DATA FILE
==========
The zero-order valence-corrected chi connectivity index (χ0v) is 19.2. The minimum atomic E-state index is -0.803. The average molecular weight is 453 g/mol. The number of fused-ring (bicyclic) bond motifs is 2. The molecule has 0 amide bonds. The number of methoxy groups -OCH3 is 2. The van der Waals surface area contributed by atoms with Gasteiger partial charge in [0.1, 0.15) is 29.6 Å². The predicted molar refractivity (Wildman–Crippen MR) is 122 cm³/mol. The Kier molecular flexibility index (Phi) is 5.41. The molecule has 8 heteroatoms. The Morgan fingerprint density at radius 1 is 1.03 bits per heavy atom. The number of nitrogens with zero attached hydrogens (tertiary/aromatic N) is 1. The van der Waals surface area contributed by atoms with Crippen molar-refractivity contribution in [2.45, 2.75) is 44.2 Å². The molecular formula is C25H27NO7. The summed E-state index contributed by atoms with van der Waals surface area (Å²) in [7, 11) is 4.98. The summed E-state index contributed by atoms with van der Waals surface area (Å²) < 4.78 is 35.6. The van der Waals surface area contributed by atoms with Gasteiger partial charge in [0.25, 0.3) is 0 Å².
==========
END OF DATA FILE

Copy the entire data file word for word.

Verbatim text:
The zero-order valence-corrected chi connectivity index (χ0v) is 19.2. The minimum atomic E-state index is -0.803. The average molecular weight is 453 g/mol. The number of fused-ring (bicyclic) bond motifs is 2. The molecule has 0 amide bonds. The number of methoxy groups -OCH3 is 2. The van der Waals surface area contributed by atoms with Gasteiger partial charge in [0.1, 0.15) is 29.6 Å². The predicted molar refractivity (Wildman–Crippen MR) is 122 cm³/mol. The Kier molecular flexibility index (Phi) is 5.41. The molecule has 8 heteroatoms. The Morgan fingerprint density at radius 1 is 1.03 bits per heavy atom. The number of nitrogens with zero attached hydrogens (tertiary/aromatic N) is 1. The van der Waals surface area contributed by atoms with Crippen molar-refractivity contribution in [2.45, 2.75) is 44.2 Å². The molecular formula is C25H27NO7. The summed E-state index contributed by atoms with van der Waals surface area (Å²) in [7, 11) is 4.98. The summed E-state index contributed by atoms with van der Waals surface area (Å²) < 4.78 is 35.6. The van der Waals surface area contributed by atoms with Gasteiger partial charge in [0.25, 0.3) is 0 Å².